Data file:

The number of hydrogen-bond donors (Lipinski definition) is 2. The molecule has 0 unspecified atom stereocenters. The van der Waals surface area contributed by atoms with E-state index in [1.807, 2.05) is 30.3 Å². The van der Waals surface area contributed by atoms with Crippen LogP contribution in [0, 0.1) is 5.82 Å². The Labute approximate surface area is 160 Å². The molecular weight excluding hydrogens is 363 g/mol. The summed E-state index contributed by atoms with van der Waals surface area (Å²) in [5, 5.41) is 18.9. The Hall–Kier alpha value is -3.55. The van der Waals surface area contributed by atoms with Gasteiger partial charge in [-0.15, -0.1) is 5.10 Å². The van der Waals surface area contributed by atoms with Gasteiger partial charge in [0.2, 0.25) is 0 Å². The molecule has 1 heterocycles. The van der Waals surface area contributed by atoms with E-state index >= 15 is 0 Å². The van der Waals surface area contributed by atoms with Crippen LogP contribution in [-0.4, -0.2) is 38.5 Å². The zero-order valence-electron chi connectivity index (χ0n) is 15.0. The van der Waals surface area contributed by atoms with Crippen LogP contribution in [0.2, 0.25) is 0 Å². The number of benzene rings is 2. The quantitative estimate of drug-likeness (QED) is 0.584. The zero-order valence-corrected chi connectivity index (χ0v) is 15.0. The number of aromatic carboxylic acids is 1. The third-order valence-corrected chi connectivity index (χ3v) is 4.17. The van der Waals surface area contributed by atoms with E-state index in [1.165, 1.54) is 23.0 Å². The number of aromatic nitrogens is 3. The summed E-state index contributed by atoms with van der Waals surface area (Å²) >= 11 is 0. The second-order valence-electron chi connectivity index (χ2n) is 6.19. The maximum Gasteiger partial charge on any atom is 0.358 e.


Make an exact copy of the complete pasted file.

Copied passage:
The number of hydrogen-bond donors (Lipinski definition) is 2. The molecule has 0 unspecified atom stereocenters. The van der Waals surface area contributed by atoms with E-state index in [1.807, 2.05) is 30.3 Å². The van der Waals surface area contributed by atoms with Crippen LogP contribution in [0, 0.1) is 5.82 Å². The Labute approximate surface area is 160 Å². The molecular weight excluding hydrogens is 363 g/mol. The summed E-state index contributed by atoms with van der Waals surface area (Å²) in [5, 5.41) is 18.9. The Hall–Kier alpha value is -3.55. The van der Waals surface area contributed by atoms with Gasteiger partial charge in [-0.15, -0.1) is 5.10 Å². The van der Waals surface area contributed by atoms with Gasteiger partial charge in [0.2, 0.25) is 0 Å². The molecule has 1 heterocycles. The van der Waals surface area contributed by atoms with E-state index >= 15 is 0 Å². The van der Waals surface area contributed by atoms with Crippen LogP contribution in [-0.4, -0.2) is 38.5 Å². The zero-order valence-electron chi connectivity index (χ0n) is 15.0. The van der Waals surface area contributed by atoms with Crippen LogP contribution in [0.2, 0.25) is 0 Å². The number of benzene rings is 2. The quantitative estimate of drug-likeness (QED) is 0.584. The zero-order valence-corrected chi connectivity index (χ0v) is 15.0. The number of aromatic carboxylic acids is 1. The third-order valence-corrected chi connectivity index (χ3v) is 4.17. The van der Waals surface area contributed by atoms with E-state index in [1.165, 1.54) is 23.0 Å². The number of aromatic nitrogens is 3. The summed E-state index contributed by atoms with van der Waals surface area (Å²) >= 11 is 0. The second-order valence-electron chi connectivity index (χ2n) is 6.19. The maximum Gasteiger partial charge on any atom is 0.358 e.